The other day I had what I'd like to think was a brilliant idea. Airlines that offer uncomfortably snug seating arrangements in steerage class (you know who you are), could start charging for compression stockings to prevent Deep Vein Thrombosis (DVT).
Hear me out. A trendy compression stocking supplier - if there is such a thing - or some other willing clothier could design fashionable yet sturdy hose for use on long-haul flights. Just imagine the array of designs and logos that could be employed.
Hear me out. A trendy compression stocking supplier - if there is such a thing - or some other willing clothier could design fashionable yet sturdy hose for use on long-haul flights. Just imagine the array of designs and logos that could be employed."JetBlue won't let your leg turn blue" or "Skip the trains. Protect your veins. Fly Delta" or "United we stand in our stockings". And just as passengers can now purchase "pillow and blanket" sets for keeps, so too would the stockings be reusable on other flights.
But alas, I'm afraid this idea may never fly. Why? Passengers pursuing damages for DVT injuries allegedly sustained during flights have lost yet another landmark lawsuit.
In what could very well close the book on these types of cases (and give airlines even more incentive to keep seat pitch tight), the US Court of Appeals for the Ninth Circuit has rejected the argument that airlines are liable for such injuries because they had not properly warned passengers of the risk of developing DVT.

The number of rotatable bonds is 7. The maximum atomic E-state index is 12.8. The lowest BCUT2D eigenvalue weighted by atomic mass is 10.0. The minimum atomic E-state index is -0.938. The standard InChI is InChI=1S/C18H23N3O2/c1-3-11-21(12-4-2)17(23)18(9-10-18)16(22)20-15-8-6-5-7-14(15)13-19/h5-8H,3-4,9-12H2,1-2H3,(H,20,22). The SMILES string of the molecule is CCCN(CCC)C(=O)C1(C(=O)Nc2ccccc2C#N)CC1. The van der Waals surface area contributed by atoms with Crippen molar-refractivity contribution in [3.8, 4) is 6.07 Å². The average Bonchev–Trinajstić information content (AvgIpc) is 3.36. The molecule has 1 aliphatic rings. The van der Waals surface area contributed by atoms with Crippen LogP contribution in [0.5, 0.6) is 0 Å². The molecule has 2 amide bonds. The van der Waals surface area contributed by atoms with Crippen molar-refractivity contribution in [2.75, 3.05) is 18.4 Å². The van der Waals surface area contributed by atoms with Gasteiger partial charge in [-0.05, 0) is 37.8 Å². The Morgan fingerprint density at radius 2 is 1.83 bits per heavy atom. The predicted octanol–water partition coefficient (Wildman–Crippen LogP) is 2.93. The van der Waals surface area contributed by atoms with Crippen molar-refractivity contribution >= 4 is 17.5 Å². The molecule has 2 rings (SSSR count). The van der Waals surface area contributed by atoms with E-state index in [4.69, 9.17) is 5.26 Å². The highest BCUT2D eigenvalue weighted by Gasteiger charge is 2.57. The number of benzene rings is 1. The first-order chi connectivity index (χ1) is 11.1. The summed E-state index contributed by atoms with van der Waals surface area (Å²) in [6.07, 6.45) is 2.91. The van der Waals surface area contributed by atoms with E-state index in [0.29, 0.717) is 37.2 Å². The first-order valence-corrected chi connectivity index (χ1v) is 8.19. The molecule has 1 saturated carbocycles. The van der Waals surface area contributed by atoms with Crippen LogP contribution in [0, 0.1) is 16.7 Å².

Here's the ruling.
A key quote:
"Passengers maintain that such DVT warnings as were given through videos, magazines, and in ticket packets, failed to notify them of the risks of DVT. This is beside the point, given our holding in Caman that the airlines have no duty to warn of the risks of DVT. Given no duty to warn, it follows that there is no duty to warn in any particular way."
An attorney for the defense, Rod Margo, has followed the issue on his insightful blog. Speaking to me yesterday, he said: "The House of Lords in the
He adds: "I would say that the airline industry and the airline insurers are relieved by the outcome."
No doubt they are. I guess it's back to the think tank for me. But first, I'm taking a walk. Gotta let the blood flow, don't ya know...